Student debt is constantly increasing issue, follows students for lifetime

Karina Patel, Staff Writer

As the end of the year approaches, seniors and juniors are looking at their futures after high school. While many students plan to attend college, how are they are planning to pay for the amount of student debt that many are bound to have throughout their college experience?

Some students don’t think about potential debt before they apply to colleges and instead tend to worry about making sure that they have the grades in order to get into their school of choice. Tuition cost and student debt, however, can stop many students from finishing college.

According to, 50 percent of students who drop out of college have an income under $35,000 per year. These students can not provide enough money to keep them themselves in a good financial standing while also paying their tuition. Students can get loans to help them with their tuition cost. These loans will soon pile up, however, leaving students to pay loans for the rest of their lives.

Tuition costs and student loans are directly related. As tuition costs are raised, the amount of student loans that are owed to federal government or a private sector. While federal loans are better for students, not all students qualify for a federal loan. If a student doesn’t quality for a federal student loan, they have to choose a private student loan, which is based solely on the basis of credit history. I believe that an alternative to student loans needs be placed in set for students.

Tuition is constantly increasing in part due to inflation, and tuition cost is increasing faster than finical aid services, which leaves many students in a losing battle. These increases are not slowing down. According to the US Department of Education, the average cost of college tuition during the 2015-2016 school year for a four-year private school was $25,725, and if the current growth rates continue, by the 2034-2035 school year, the average cost for a four-year private school would be $83,640. That is a huge difference. Students are currently struggling to keep up with their student loans, so how is the younger generation going to keep up with the elevated costs the would have to pay?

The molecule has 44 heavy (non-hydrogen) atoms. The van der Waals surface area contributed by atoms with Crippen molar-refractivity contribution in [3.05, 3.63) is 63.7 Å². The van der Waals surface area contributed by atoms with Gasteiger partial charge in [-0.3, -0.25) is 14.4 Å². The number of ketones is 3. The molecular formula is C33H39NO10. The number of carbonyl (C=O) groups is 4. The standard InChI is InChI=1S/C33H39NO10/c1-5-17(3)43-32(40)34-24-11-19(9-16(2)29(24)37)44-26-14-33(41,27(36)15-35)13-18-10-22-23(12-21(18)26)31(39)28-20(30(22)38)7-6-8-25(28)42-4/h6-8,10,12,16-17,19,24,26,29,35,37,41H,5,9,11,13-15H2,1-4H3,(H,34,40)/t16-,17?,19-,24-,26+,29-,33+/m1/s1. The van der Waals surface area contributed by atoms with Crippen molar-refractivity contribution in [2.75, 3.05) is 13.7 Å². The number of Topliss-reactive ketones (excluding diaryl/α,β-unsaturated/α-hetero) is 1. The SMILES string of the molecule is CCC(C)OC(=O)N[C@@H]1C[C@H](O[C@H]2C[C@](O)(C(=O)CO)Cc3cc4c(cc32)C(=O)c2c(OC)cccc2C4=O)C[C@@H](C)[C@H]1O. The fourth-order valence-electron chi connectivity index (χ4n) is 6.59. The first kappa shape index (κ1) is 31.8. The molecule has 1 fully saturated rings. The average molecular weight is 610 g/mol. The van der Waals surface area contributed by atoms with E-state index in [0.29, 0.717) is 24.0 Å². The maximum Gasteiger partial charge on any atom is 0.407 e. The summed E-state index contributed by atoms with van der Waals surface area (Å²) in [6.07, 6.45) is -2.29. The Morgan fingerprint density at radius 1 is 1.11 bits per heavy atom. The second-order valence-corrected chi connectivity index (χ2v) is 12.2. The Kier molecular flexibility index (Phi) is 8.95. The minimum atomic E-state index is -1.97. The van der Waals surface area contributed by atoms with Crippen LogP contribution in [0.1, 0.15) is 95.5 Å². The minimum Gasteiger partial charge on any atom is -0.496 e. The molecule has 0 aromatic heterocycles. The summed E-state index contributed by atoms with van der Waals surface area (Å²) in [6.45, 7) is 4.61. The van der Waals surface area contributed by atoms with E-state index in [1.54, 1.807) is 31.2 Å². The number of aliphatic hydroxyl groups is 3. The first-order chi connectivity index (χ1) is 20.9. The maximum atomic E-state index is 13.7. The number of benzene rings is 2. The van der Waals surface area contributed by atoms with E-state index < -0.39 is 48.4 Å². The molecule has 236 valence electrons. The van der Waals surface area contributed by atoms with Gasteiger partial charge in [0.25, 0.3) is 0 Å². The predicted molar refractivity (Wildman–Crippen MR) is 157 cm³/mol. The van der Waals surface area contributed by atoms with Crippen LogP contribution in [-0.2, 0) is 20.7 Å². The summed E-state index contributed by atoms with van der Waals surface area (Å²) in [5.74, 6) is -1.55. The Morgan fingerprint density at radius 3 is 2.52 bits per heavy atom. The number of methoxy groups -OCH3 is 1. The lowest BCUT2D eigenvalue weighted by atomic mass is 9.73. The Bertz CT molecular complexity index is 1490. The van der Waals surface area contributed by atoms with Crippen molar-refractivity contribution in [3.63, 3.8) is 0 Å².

Some students rely on financial aid and loans to get them through college, but then, their debt follows them all throughout their lives. The standard payment plan for federal student loans expects students to pay off their debt in about ten years, but for many students, this is not the case. According to, there are 6.8 million student loan borrowers that are between the age of 40 and 49.

While there isn’t an immediate solution to student loans, I believe the United States needs to invest more time in making sure that there is enough financial aid and other resources to help students keep up with their student debts. While some colleges around the country are increasing their financial aid budget, their budget cannot compete with the tuition rates.